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Mason City Globe Gazette Newspaper Archive: October 21, 1946 - Page 1

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Publication: Mason City Globe Gazette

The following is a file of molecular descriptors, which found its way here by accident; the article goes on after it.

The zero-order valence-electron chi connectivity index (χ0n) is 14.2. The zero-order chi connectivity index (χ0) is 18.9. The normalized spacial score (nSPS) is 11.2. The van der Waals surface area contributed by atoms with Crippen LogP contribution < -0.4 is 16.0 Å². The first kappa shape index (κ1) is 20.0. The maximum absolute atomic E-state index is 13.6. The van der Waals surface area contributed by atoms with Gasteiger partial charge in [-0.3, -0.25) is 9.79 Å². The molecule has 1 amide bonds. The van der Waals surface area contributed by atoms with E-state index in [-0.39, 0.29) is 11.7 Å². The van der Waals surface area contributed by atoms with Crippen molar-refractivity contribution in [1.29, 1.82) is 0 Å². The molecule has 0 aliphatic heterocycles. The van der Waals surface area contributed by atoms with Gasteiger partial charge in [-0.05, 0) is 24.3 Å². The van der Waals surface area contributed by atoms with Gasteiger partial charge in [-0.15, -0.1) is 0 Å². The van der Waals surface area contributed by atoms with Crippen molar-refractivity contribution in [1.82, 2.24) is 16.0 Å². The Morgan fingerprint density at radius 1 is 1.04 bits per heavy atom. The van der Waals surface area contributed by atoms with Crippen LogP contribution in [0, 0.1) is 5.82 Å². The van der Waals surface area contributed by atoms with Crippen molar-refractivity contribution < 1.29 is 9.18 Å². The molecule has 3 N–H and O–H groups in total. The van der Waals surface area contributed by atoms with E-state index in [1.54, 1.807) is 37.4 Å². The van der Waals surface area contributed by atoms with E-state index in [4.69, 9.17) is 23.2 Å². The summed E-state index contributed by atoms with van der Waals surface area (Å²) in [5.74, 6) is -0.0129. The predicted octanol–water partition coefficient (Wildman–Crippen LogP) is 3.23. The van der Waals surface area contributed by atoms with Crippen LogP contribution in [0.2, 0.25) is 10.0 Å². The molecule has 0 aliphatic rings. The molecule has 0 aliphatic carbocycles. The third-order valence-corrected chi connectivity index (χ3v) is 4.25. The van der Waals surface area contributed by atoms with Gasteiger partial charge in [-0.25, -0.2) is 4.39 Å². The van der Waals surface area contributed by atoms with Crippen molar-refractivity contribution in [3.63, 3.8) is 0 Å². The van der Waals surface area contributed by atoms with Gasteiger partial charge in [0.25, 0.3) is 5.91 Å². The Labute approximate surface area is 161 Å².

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   Mason City Globe-Gazette (Newspaper) - October 21, 1946, Mason City, Iowa                                NORTH IOWAS DAILY PAPER EDITED FOR THE HOME THE NEWSPAPER THAT MAKES ALL NORTH IOWANS NEIGHBORS VCHU LUI Associated Press and United Press Full Leased Wires Five Cents a Copy MASON CITY IOWA MONDAY OCTOBER 21 194G This Paper Consists of Two One No 10 One Mans Opinion A Radio Commentary by W EARL HALL Managing Editor BROADCAST SCHEDULE KGLO Masoo City Sunday p I WTAD luliicy III p m WOI Ames Tuesday WSU1 Iowa City Thursday p I It Isnt Smart to Live Recklessly FOR 5 days recently I sal in conference with others inter ested in reducing Americas ter rifying accident the home in mill and factory and on street and highway It was the annual National Safety Congress in Chi cago Our chart and guide in the matJ ter of traffic safety was the Ac tion Program developed last May at a conference specially called by President Truman At that meeting as at the Chicago meet ing this month every state and hundreds of cities were repre sented Along with the general sessions at this Safety Congress there were dozens of sectional meetings which attracted men and women on a basis of their specialized interest My own specialized interest as youd guess was street and high way safety During the 5 days I was in Chi cago I sat in on no fewer than a dozen such sessions But alas Im afraid I did more talking than listening Thats always bad I was on the program on 10 different oc casions including 3 radio network appearances IN all these meetings the one point on which there was the most impressive and enthusiastic agreement was that the traffic ac cident problem is going to be solved ultimately in the degree that drivers are sifted sorted and prepared There was unanimous agreeement that driver education and driver training must be made a part of the American school curriculum In the light therefore of this emphasis it has occurred to me that it might be in order to re produce in this commentary an article which is being featured in the current issue of a National Safety Council magazine called Safety Education Its just a coincidence course that Im theauthorof thatarticle So what Im really doing is quot ing from myself which I recog nize as being a bit indelicate But I hope Ill be forgiven I start off in this article by re calling that in my talks to per haps 200 high school graduating classes in the past 20 years Ive made a point always of digressing from my message for this one observation on safety You young men and young women have come down to the end of your secondary education Youve spent either 12 or 13 years in the public schools depending on whether you started with a year of kindergarten While your education is by no means will be as a matter of have made a good start This occasion your formal graduation from high school is a significant milepost in your lives qvHE very fact that youre here Jis good evidence to me that youre reasonably smarter than others of course but all reasonably smart I think youre smart enough to get the point of this suggestion It doesnt take an ounce of brains to get behind the wheel of an automobile and drive in a reckless manner All you need is a heavy foot and a light head You dont need brains for this course But it DOES require intelli gence to drive prudently You must know your9 vehicle and its and limitations you must know the rules of the road you must have a decent regard for the rights and safety of others My point is I hope you agree with that throughout the remainder of your life in your daytoday behavior on the streets and highways you are going to demonstrate whether the first dozen years of your for mal education have served a pur pose or been wasted Forget all else that I you please remember this always It requires no brains to drive recklessly driving pru dently is a constant challenge to your education and your intelli gence AND this constitutes the first of 2 fundamental principles Id like to tie down before I proceed to a more specific treatment of the subject assigned to me in this article namely What School Newspapers Can Do for Safety NOTHING IS MORE IMPOR TANT IN OUR APPROACH TO SAFETY THAN THAT THE YOUNGSTER FROM HIS FIRST CONTACTS WITH IT BE MADE TO FEEL THAT PLAYING SAFE IS THE SMART THING TO DO Getting this principle across isnt easy because on superficial consideration it seems to run counter to that spirit of adven CONMNTJED ON PAGE 2 PILOTS STRIKE GROUNDS TWA Hess Plans Fourth Reich Nuernberg Hess who has taken over the No 1 nazi role since Hermann Goerings suicide is showing a keen memory and is drafting plans for a 4th reich it was disclosed Monday Col Burton C Andrus prison commander said Hess was displaying a keen alert memory which he seems to enjoy showing off Hess was in good humor despite his life prison term he said During the trial he acted in an eccentric manner but was ruled legally sane Investigation of Goerings suicide by the 3man American inquiry board was believed complete ex cept for a laboratory test expected from U S army headquarters in Frankfurt Tuesday Andrus told a press conference he could not in dicate the nature of the test He said Goerings cell was under guard to keep his belongings undisturbed The inquiry board visited it several times HESS ihe delay in a British reply to Franz von Papens request for permission to enter the British zone was attributed by Andrus to he legal problem whether he ever had been in British cus tody He was arrested by Americans The allied execution commission was expected to meet Tuesday night after the American board inquiring into the suicide has studied the Frankfurt report US Army Seizes W German Arms Caches During Weekend Stuttgart Germany army officials still investigat ing triple bombings of German and American installations in the Stuttgart area Saturday disclosed Monday that about 10 German arms caches were seized over the weekend in widespread searches in southern Germany Two caches of arms were unearthed at Donauthal southwest 01 Ulm and the remainder in southern Bavaria The officials said however the seizures were not connected with the Stuttgart bombings A ranking American army officer said he expected more bombings as protests against the denazifi cation program The American military govern ment expects a widespread out break asrainst the denazification program the official who may not be named said in Berlin U S military and German crim inal police worked with counter intelligence agents in efforts to crack the bomb ing of 2 denazi fication board headquarters and a U S military nail which some tnve stigators thought to be connected to the Approaching Ger man trial of Hjalmar Schacht truculent old banker who was acquitted at Nu ernberg No one Schacht was hurt Schacht ilnder arrest in a Ger man prison some distance from he one which was bombed shout ed to a reporter from his cell that the bombings were obviously a democratic protest against the Hitlerite measures of the Ger mans who want to try me again The city of Stuttgart offered a 52500 reward for information American authorities disclosed hat an American motor pool was destroyed in an explosion in the Mannheim area early this month md that a week before the Stutt rart bombings an American army ifficers car was demolished south jf here by an infernal machine The investigators thought both in cidents possibly may have some sonnection Schacht who was Hitlers fi nance minister and reichsbank president early in the nazi re ime said he learned of the Bombings early Monday It could not be a plot to kill would want to kill me Che tall heavy jbwled German said fiercely I am no nazi They ire protesting against the illegal neasures of these Germans who oday are trying to imitate Hitler I am being detained illegally These Germans are stupid fools Criminals Rogues Hitlerites Who jver heard of a man being tried wice on the same charges This s not democracy this is Hitler owan Gets Death Bed Wish of Citizenship Des Moines S Schnell 33 critically ill of tuber culosis at his Marion Iowa home had his citizenship back Monday wish before I die Gov Robert D Blue announced had followed the recommenda ion of the state board of parole and discharged Schnell from pa role and restored the mans citi zenship Schnell drew an 8year man daughter sentence Sept 24 1945 after Jack Brooks also of Marion died following a beer tavern fight Parian Vet Killed by Chicago Elevated Train Chicago E Camery about 30 of Harlan Iowa who was discharged from the army last Fri day was killed early Monday vhen he was struck by an elevated rain in suburban Oak Park Police Sgt Robert Chester said Camery was struck when he crawled under a lowered crossing gate in an attempt to catch a rain into the city See Decontrol for Bread But No Auto Boost Washington efforts to hold the line on auto prices ap pear fairly good a top official said Monday as the governments decontrol speedup seemed likely to sweep ceilings off bread and flour Breakfast cereals as well as all bakery products would be affect ed by the bread and flour decision which an agriculture department spokesman described as imminent On the automobile front where 4 industrywide increases an the last year have boosted ceilings roughly 22 above 1942 prices the OPA official told a reporter Most of the major manufactur ers agree with us that automobile prices have gone about as high under ceilings as they should The official declined to comment specifically however on a pend ing General Motors request for an additional price boost similar to that granted the Ford Motor com pany some weeks ago under terms of a hardship provision of the new OPA act The Ford increase amounted to about 6 and was in addition to the general hikes granted to off set higher wage and material costs and to restore normal profit mar gins to dealers OPA has refused to say exactly how much of a boost GM has asked although the figure of a car has been mentioned by com pany executives at Detroit Sioux City Stockyard Is Forced to Place Embargo on Cattle Sioux City 35761 cattle and calves on hand a rec ord for the 60year history of the stockyards here an embargo on the shipment of cattle to the mar ket placed Sunday night will con tinue indefinitely George Silk nitter president of the company announced Monday afternoon An unusually heavy run of west ern grass cattle Saturday night and Sunday resulted in a conges tion at the yards and the subse quent placing of the embargo A serious shortage of railroad cars is being experienced yards offi cials reported Yards officials said 50 carloads of western cattle had not been un loaded Monday and will be counted on Tuesdays receipts Mr Silknitter announced that ample notice will be given to all live stock shippers when the embargo is lifted An instrument which transmits short sound impulses is used to detect flaws in solid materials 5 DAYS LEFT to register for voting at the General Election Nov 5 YOU MUST REGISTER 1 If you have not voted in the last 4 years 2 If you have changed your address 3 If you have changed your name 4 If you have reached voting age 5 If you have been granted citizenship POWER STRIKE ENDS SHIPPING PEACE HOPE UP UAW Asks Substantial Wage Boosts to Meet Rising Living Costs By UNITED PRESS Settlement of the 27 day old Pittsburgh power strike and pros pects for an end to the maritime strike brightened the nationwide labor outlook Monday despite the first major pilots strike in the history of commercial aviation Pittsburgh power workers re turned to their jobs Sunday pend ing arbitration of their dispute with the Duquesne Light Co and ship owners agreed to meet again Monday with members ol the striking maritime unions In other developments on the labor front Union officials postponed a strike of electrical workers of the South Carolina Electric and Gas company and agreed to meet with Columbia S Car city officials in an effort to settle the dispute Officials of the United Auto Workers CIO announcedthat the union next week would ask the automobile industry for sub stantial wage increases to meet rising living costs The Pittsburgh strike ended Sunday when members of the In dependent Union of Duquesne Light Co Workers voted to return to their jobs immediately while demands were submitted to arbi tration Settlement of the 20dayold maritime strike was hoped for Monday after union officials and ship operators agreed to meet Monday afternoon in an attempt to iron out two remaining dif ferences The negotiators said they had disposed of most of the issues in 25 hours of meeting over the weekend Walter Reuther president of the UAWCIO said his union would begin negotiations with Chrysler Corp next week with a demand for wage increases due to the quickly changing price in dex He said the union would not set a definite figure but it was in dicated at a meeting of the unions executive board that it would be close to 20 cents an hour Fort Dodger Killed in Shooting Accident Fort Dodge Sam uelson 16 of Fort Dodge was fa tally wounded in a shooting ac cident near here Sunday after noon Samuelson was hunting with 3 other Fort Dodge youths when he was struck over the heart with a bullet from a 22 caliber rifle The coroner Dr A L Lund gren said that the youths were targetshooting on 2 sides of a ra vine and that the bullet may have come from the gun of one of the group Elect SUI Man Iowa City Pan Ameri can Institute of Physical Educa tion meeting recently in Mexico City with delegates from 16 coun tries in attendance elected Charles H McCloy research professor of physical education at the Univer sity of Iowa as its president Weather Report FORECAST Mason City Fair and milder Mon day night Tuesday partly cloudy and a little cooler Strong southwesterly winds Tuesday Iowa Partly cloudy Monday night and Tuesday A little cooler Tuesday Southwesterly winds 20 miles an hour Tuesday Low Monday night 4348 High Tuesday 6570 Minnesota Partly cloudy Monday night and Tuesday with a few scattered showers extreme north portion Warmer north portion Monday night and cool er Tuesday IN MASON CITY GlobeGazette weather statistics for 24 hour period ending at 8 oclock Monday morning Maximum 64 Minimum 43 At 8 a m Monday 49 YEAR AGO Maximum 71 Minimum 40 GlobeGazette weather statistics for 24 hour period ending at 8 oclock Sunday morning Maximum 63 Minimum 34 At 8 a m Sunday 44 Light frost YEAR AGO Maximum 59 Minimum 39 QUEEN ELIZABETH DOCKS IN U Queen Elizabeth largest ship afloatTom pletes its maiden voyage as a luxury liner in New York harbor Monday while fireboats right and other shipping joined in the welcome The Queen made many voyages as a troopship during the war but Monday completed her first trip as a luxury liner AP Wirephoto RUSSIANS Gromyko Russian UN delegate greets V M Molotov soviet foreign minister and Andrei Y Vishinsky Russias vice foreign minister as they arrived on the Queen Elizabeth in New York harbor Monday to attend the general assembly of the United Nations which opens in New York Wednesday Communist Party Loses Out in Berlins 1st PostWar Voting Berlin anticommunist social democratic party won an overwhelming victory inBerlins first postwar election polling almost half of the nearly 2000000 votes cast in the 4party contest complete official returns showed Monday The sovietsponsored socialist unity parly a fusion of the com munist party and leftwing socialists ran a poor 3rd more than votes behind the social democrats The Christian Demo MRS F LOVELL RITES TUESDAY Services Planned for Congregational Church Funeral services for Mrs F C Lovell a lifelong resident of Ma son City who died Saturday in a St Paul hospital after an illness of 3 weeks will be held at the First Congregational church at 2 p m Tuesday with Doctor Hoy C Helfenstein officiating Mrs Lovell was born at Mason City July 18 1882 the daughter of the late Mr and Mrs L A Page She was married to F C Lovell June 15 1904 in Mason City Surviving are her husband a daughter Mrs Albert F Barclay Martinez Cal a son Charles Lovell Iowa City 2 grandchildren and 2 brothers Harry D Page Mason City and Bert Page Min neapolis Mrs Lovell was a member of the First Congregationai church MasonCity the P E 0 sister hood the History club the Clio club and the Womans club Interment will be at Elmwood cemetery The Major funeral home in charge NORTH 10WAN DIES IN CRASH Car Rolls Over Wife Suffers Cuts Bruises Duane Perry 21 Luther college student from Waucoma was killed Saturday night when his car rolled over while returning from a football ame in Fayette He is reported to have swerved the car to avoid hitting a skunk causing a tire blowout His wife suffered cuts and bruises Others in the car were slightly bruised Iowa Steer Wins Kansas City The heavy Hereford entry of Jack Hoffman Ida Grove Iowa won the steer grand championship in the junior iivision of the American Royal livestock show here Saturday cratic Union was 2nd Voting in all 4 zones of the capi tal Sunday was quiet and heavy The voters chose 130 city council members and filled 805 seats in the 20 borough councils s The socialist unity party which had been expected to finish 2nd even failed to lead in the soviet zone It was 2nd in all 8 soviet boroughs and last in 5 American and British boroughs State and district elections also were held Sunday in the soviet occupation zone outside Berlin The socialist unity party had a plurality there in early returns Official totals in the Berlin election Social democrats also known as the independent socialists SPD 948743 Christian Democratic Union CDUL 431916 Socialist unity party SED 383182 Liberal democratic party LDP 182097 Sioux City Man Given Sentence for Forgery in Charles City Court Charles Car der 17 of Sioux City was sen tenced to a termof not to exceed 10 years in Anamosa when he pleaded guilty to a charge of for gery Sheriff B F Atherlon said Monday Carder left a string of forged checks in Floyd and Chick asaw counties He used the name of his employer W C Reckard Colwell on the check he forged in Colwell on which he was sentenced Heavy Hog Run Pushes Mason City Packing Plant Out of Market Jacob E Decker Sons plant in Mason City was out of the hog market Monday following receipts that were heavier than usual Sat urday The Mason City plant is getting well organized to handle larger runs of livestock as more workers reported for duly Monday It was expected that the plant would be back on the market shortly Molotov Sees Peace Hopes Docks in U S New York UR Russian For eign Minister V M Molotov said Monday as he arrived aboard the Queen Elizabeth that he was sure that the arguments of the United Nations will be settled and difficulties overcome in the in terest of peace Molotov smiling genially and speaking through an interpreter told the press in an interview aboard the Queen Elizabeth which docked Monday morning that the delegation of the Soviet Union will work for the interests of peace because this represents their interests too The Russian foreign minister was accompanied by Russian dele gate to the United Nations Andrei A Gromyko and Deputy Foreign Minister Andrei Y Vishinsky Both Gromyko and Vishinsky although they smiled broadly re fused to make any statement for the press YEGG HOLDS UP HAMPTON STORE Shows Gun Takes Out of Till Billfold unmasked bandit entered the W F Swartz grocery store on U S highway 65 in the north part of town Sunday night drew a gun on the proprietor and stole his billfold and the contents of the cash register totaling about S300 Swartz was alone in the storo at the time the man entered The stranger asked for a cigar and handed him 25 cents in payment When Swartz opened the till to make the change the man drew a gun and commanded him to hold up his hands and stand against the wall While the holdup was in prog ress another man came into the doorway and it is believed he was a companion of the bandit who had been stationed to watch out side Swarlz also thinks there was a 3rd man in a car some distance away who was to drive them away when the job was completed It is believed the car left Hampton traveling south Sheriff Charles Nolte Deputy Ralph Jones and Night Marshal George Molencamp were called to investigate Swartz was unable to give much of a description of the bandit but he thought he was about 35 years old Of the money obtained by the bandit was in Swartzs bill fold the rest in the cash register BARNS BURNED IN NORTH IOWA Buildings Near Waukon Decorah Leveled by Fire By THE ASSOCIATED PXESS Two barns were destroyed by 2 separate fires in adjoining north eastern Iowa counties over the weekend Roy Dinger lost 11 calves a bull and more than 50 tons of hay when fire burned the barn on the John Lee farm S miles southeast of Decorah which he farms The loss partly covered by insurance was estimated at more than A large modern barn on the An drew Wacker dairy farm adjoin ing the Waukon city limits was destroyed and 10 tons of hay 300 bushels of oats and all the dairy equipment lost in the blaze All of the animals were saved CANCEL FLIGHTS ON AIRLINE FOR 24HOURPERIOD AFL Union Is Seeking Higher Pay for 1100 Members With Company Washington UR of Transcontinental Western Air Inc struck for higher pay Monday and a few hours later the company cancelled all flights on its domestic and international system for a 24 hour period The walkout was called at a m CST by the Air Line Pilots association which claims 1100 TWA pilot and copilot members Less than 5 hours later TWA announced cancellation of all flights because of the strike It was the first major pilots strike in the history of commercial aviation in this cuuntry The union called the strike after refusing to accept a new wage scale proposed by President Tru mans factfinding board TWA of ficials said the company had ac cepted findings the presidential board and had placed the recom mendations into effect The company received official notice of the strike Saturday and was given 30 hours to meet union demands for a wage scale that would give pilots of Skymaster iype planes a salary top of a month and Constellation pilots 51187 a month The union said the average pay for pilots of all types of planes is a month No negotiations were in prog ress The governmenthad not yet en tered the dispute although it was notified by the company that TWA could not accept mail for shipment because of the strike TWA said all stranded passen gers in the Uniled States were be ing offered transportation on other airjincs and trains Domestic freight and mail were being transferred to other means of transportation Eighteen pilots and copilots es tablished a picket line in front of TWA buildings at Kansas City Mo Iowa Hunters Open Pheasant Season by Error 9 Days Early Sioux Citv misunder standing resulted in the opening of the Iowa season on pheasants Sunday nine days ahead of the initial date set by Iowa law A party of Sioux City hunters Who prefer not to be mentioned understood the Hawkeye season on pheasants started in five coun ties Sunday Members of the party said Ida Cherokee Ply mouth and Buena Vista were four of the five counties given them The group went to Plymouth county shot their limit and re turned to Sioux City bewildered by the fact they had obtained their limit without too much trouble where in previous years hunting had been difficult They also marveled at the lack of hunters in the field MAN SENTENCED ON ARSON COUNT Admits Setting Fire to Eagle Grove House Babcock 42 or Eagle Grove was in jail here Monday after being sentenced to an indeterminate term of 20 years at Fort Madison on a charge of arson admitting he had set fire to a house occupied by his estranged wife at Eagle Grove He was sen tenced by Judge Sherwood A Clock at Hampton Saturday after noon Babcock admitted he went to the house occupied by his wife and 5 children Friday morning and set fire to it with gasoline The house was badly burned but the family escaped without in jury The same afternoon Babcock was arrested by Sheriff Roy E Wilson of Clarion to whom he made a written confession Babcocks wife is suing him for divorce and she had asked for an injunction restraining him from coming on to the premises Dur ing the proceedings Babcock had been rooming elsewhere Asked for his reason for setting fire to the house Babcock said If I cant live in that house nobody else can Sheriff Wilson said Babcock would be taken to Fort Madison Tuesday There was oniy one pawn broker in Scotland in the early part of the 17th century